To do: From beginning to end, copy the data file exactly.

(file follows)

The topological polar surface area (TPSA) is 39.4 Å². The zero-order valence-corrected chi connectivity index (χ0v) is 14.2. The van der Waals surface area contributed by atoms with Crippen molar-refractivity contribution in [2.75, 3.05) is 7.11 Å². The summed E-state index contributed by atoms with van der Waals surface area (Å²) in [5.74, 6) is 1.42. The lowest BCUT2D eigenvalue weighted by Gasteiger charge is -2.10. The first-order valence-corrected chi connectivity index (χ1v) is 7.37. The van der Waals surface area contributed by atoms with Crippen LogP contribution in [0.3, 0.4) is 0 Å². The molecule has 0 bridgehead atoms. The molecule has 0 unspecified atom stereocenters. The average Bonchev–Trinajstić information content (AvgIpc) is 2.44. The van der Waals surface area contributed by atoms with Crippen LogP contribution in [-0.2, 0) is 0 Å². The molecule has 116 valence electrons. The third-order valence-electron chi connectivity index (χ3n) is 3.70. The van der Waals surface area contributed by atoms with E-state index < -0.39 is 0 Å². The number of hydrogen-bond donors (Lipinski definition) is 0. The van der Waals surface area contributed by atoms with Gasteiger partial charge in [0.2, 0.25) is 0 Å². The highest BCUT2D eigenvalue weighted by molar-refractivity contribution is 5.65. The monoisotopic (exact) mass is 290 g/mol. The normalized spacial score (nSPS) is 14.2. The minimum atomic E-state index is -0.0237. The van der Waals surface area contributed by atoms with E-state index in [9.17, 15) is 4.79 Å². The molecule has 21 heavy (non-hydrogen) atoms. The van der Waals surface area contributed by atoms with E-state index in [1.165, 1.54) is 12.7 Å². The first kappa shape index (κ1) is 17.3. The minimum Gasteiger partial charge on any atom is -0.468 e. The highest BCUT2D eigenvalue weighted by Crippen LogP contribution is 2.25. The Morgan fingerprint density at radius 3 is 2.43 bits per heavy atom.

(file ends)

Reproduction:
The topological polar surface area (TPSA) is 39.4 Å². The zero-order valence-corrected chi connectivity index (χ0v) is 14.2. The van der Waals surface area contributed by atoms with Crippen molar-refractivity contribution in [2.75, 3.05) is 7.11 Å². The summed E-state index contributed by atoms with van der Waals surface area (Å²) in [5.74, 6) is 1.42. The lowest BCUT2D eigenvalue weighted by Gasteiger charge is -2.10. The first-order valence-corrected chi connectivity index (χ1v) is 7.37. The van der Waals surface area contributed by atoms with Crippen LogP contribution in [0.3, 0.4) is 0 Å². The molecule has 0 bridgehead atoms. The molecule has 0 unspecified atom stereocenters. The average Bonchev–Trinajstić information content (AvgIpc) is 2.44. The van der Waals surface area contributed by atoms with Crippen LogP contribution in [-0.2, 0) is 0 Å². The molecule has 116 valence electrons. The third-order valence-electron chi connectivity index (χ3n) is 3.70. The van der Waals surface area contributed by atoms with E-state index < -0.39 is 0 Å². The number of hydrogen-bond donors (Lipinski definition) is 0. The van der Waals surface area contributed by atoms with Gasteiger partial charge in [0.2, 0.25) is 0 Å². The highest BCUT2D eigenvalue weighted by molar-refractivity contribution is 5.65. The monoisotopic (exact) mass is 290 g/mol. The normalized spacial score (nSPS) is 14.2. The minimum atomic E-state index is -0.0237. The van der Waals surface area contributed by atoms with E-state index in [9.17, 15) is 4.79 Å². The molecule has 21 heavy (non-hydrogen) atoms. The van der Waals surface area contributed by atoms with E-state index in [1.165, 1.54) is 12.7 Å². The first kappa shape index (κ1) is 17.3. The minimum Gasteiger partial charge on any atom is -0.468 e. The highest BCUT2D eigenvalue weighted by Crippen LogP contribution is 2.25. The Morgan fingerprint density at radius 3 is 2.43 bits per heavy atom.